Ms. Day Walker-Pelletier, along with other chiefs, have outlined the vital need for community-level resources to share information with citizens, engage in community planning, set up social distancing measures in band offices and buildings, plan for the care and transportation of members with compromised health conditions, and purchase emergency foods and other essential supplies.

Daily updates from government officials provide little reassurance. Where vulnerability was initially being discussed in medical terms (COVID-19 is, after all, a health crisis), we are now seeing vulnerability invoked more and more in economic terms, especially in Alberta. The economic implications of the pandemic are indeed tremendous, yet we hope that funding is dedicated to ensure adequate care and support for those with pre-existing health conditions, and not as a Band-Aid for pre-existing economic crises.

Scholars have shown that Indigenous peoples are disproportionately affected by communicable diseases and have unique determinants of health that lead to rapid disease transmission. Our populations suffer high rates of pre-existing health conditions such as diabetes, high blood pressure, respiratory illnesses and cardiovascular disease. Precisely because these types of diseases have hard-hitting, and longstanding, implications in our communities, we continue to feel their effects well after they have been addressed for non-Indigenous people in Canada.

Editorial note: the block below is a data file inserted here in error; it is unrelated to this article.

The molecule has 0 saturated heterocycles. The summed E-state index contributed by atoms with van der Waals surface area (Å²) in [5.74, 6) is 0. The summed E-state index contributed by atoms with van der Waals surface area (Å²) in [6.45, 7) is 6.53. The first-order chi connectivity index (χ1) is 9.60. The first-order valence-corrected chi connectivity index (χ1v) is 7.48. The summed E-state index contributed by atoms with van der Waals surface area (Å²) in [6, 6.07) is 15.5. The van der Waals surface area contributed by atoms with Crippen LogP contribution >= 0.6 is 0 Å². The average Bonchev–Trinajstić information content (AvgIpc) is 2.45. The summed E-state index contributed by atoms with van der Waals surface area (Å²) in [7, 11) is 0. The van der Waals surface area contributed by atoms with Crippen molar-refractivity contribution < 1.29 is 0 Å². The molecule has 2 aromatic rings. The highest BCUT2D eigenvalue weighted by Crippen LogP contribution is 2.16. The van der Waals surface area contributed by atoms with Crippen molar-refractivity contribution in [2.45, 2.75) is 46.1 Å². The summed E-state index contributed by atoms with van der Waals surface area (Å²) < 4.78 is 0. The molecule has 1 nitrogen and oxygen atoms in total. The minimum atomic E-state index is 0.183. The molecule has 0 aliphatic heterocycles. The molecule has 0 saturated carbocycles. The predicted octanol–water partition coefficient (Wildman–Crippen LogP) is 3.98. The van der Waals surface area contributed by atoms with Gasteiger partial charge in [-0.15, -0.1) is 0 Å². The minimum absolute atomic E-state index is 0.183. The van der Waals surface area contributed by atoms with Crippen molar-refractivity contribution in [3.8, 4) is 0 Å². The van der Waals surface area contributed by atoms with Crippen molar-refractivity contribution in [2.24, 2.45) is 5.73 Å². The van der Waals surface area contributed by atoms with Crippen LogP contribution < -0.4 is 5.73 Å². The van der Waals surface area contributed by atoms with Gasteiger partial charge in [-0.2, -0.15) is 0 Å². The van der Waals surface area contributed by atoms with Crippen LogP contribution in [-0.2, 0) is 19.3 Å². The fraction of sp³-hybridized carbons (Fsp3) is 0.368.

Many of the preventative actions being suggested by medical officials are extremely challenging to apply on reserves and rural contexts as well as in low-income urban housing. Frequent hand washing presumes that one has access to clean water. The ability to isolate or social distance hinges on access to stable and adequately spacious housing. As more merchants reject payments in the form of cash, the acquisition of emergency and essential supplies require access to credit and debit, which many on low or fixed income do not have.

Additionally, the one-size-fits-all measures that federal and provincial governments have implemented have a disproportionate impact on Indigenous people who are imbricated in social services. Visits are being cancelled between parents and children who are in care. People with addictions are being graduated from treatment programs early and many forms of in-person support are being suspended. Shelters are closing, leaving those facing homelessness or other forms of violence without housing.